I first found Snoopy in Paradise, California, the tiny town in the foothills of the Sierra Nevada that was erased by fire last fall. As a child in the late 1960s, my sister and I spent our summers there with our grandparents. We found the place to be perfectly named.
“We’re on our way to Paradise,” we would say, and “We’ve been in Paradise all summer.”
The sharp detail with which I can remember my grandparents’ house is overwhelming to me now — the room where my grandparents slept in twin beds, the room where I shared a bed with my sister. I remember the cherry trees, the line of quail that crossed the back lawn in the morning to the ground-level birdbath my grandmother kept full for them, “Family Affair” on television. Everything about those summer days is tattooed on my brain. I was an introverted kid and not a strong reader. My grandmother had a stock of mass-market “Peanuts” books she’d bought off a drugstore spinner. Titles like “You’ve Had It, Charlie Brown” and “All This and Snoopy, Too” were exactly my speed. I memorized those books. I found Snoopy in Paradise the way another kid might have found God.
Influence is a combination of circumstance and luck: what we are shown and what we stumble upon in those brief years when the heart and mind are fully open. I imagine that for Henry James, for example, the extended European tour of his youth led him to write about American expatriates.
I, instead, was in Northern California being imprinted by a beagle. When the morning newspaper came, my sister and I read the funnies together, always “Peanuts” first. Even when I was old enough to know better, I was more inclined toward “To the Doghouse” than “To the Lighthouse.” I was more beagle than Woolf. I did the happy dance, and it has served me well.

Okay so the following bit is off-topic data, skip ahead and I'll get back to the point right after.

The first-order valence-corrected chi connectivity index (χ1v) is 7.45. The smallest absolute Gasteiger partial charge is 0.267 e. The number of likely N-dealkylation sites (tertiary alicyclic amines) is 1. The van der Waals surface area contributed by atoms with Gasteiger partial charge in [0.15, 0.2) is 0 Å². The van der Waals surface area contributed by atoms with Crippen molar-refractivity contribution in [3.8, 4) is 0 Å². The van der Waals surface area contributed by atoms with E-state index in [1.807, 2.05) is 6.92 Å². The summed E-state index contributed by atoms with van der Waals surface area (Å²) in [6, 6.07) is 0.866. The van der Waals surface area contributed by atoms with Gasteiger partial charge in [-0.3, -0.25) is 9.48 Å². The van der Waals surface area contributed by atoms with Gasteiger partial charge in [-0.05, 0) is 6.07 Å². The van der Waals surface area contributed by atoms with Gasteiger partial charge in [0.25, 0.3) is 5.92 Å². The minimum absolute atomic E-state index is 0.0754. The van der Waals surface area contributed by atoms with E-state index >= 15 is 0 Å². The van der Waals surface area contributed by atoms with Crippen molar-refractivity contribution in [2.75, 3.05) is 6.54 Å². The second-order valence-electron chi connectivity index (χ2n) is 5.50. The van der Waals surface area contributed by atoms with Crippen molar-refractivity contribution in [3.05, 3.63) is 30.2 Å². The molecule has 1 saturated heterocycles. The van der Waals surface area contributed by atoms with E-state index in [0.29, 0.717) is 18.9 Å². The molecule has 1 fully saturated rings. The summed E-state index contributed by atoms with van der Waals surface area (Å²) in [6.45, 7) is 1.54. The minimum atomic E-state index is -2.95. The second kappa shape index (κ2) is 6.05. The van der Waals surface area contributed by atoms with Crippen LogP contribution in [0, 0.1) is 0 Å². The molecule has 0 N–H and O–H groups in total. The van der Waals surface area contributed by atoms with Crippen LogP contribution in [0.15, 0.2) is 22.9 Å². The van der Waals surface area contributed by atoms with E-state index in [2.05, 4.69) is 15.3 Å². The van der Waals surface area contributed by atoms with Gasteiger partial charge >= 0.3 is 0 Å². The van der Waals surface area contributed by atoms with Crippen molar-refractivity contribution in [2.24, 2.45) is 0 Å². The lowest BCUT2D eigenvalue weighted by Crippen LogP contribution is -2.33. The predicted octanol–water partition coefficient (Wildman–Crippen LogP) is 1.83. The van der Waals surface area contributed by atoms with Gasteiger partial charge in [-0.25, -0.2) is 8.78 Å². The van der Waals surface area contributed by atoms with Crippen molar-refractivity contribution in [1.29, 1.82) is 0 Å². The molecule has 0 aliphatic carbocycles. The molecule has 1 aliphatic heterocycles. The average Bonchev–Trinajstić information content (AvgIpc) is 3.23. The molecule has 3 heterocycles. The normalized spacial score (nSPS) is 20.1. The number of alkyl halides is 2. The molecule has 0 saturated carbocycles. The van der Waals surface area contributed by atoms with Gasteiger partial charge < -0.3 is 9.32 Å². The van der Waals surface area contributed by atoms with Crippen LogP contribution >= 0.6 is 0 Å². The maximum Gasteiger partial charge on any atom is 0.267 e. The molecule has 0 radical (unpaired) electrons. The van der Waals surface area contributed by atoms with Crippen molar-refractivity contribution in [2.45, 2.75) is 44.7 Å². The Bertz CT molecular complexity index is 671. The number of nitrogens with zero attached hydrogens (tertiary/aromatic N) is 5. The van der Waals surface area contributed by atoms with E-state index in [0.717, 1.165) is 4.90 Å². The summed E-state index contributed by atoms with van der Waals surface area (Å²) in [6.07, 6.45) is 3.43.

My formative years were spent in a Snoopy T-shirt, sleeping on Snoopy sheets with a stuffed Snoopy in my arms. I was not a cool kid, and Snoopy was a very cool dog. I hoped the association would rub off on me.
Which is pretty much the whole point of Charlie Brown’s relationship with Snoopy: The awkward kid’s social value is raised by his glorious pet. Anyone could see what Charlie Brown got out of Snoopy, even when Snoopy was blowing him off — he raised Charlie Brown’s social stock. But what did Snoopy get out of it? I’m guessing it was the loyalty, the dog-like consistency, which of course makes Charlie Brown the dog in that relationship. I had no problem with this. I would have been thrilled to be Snoopy’s dog.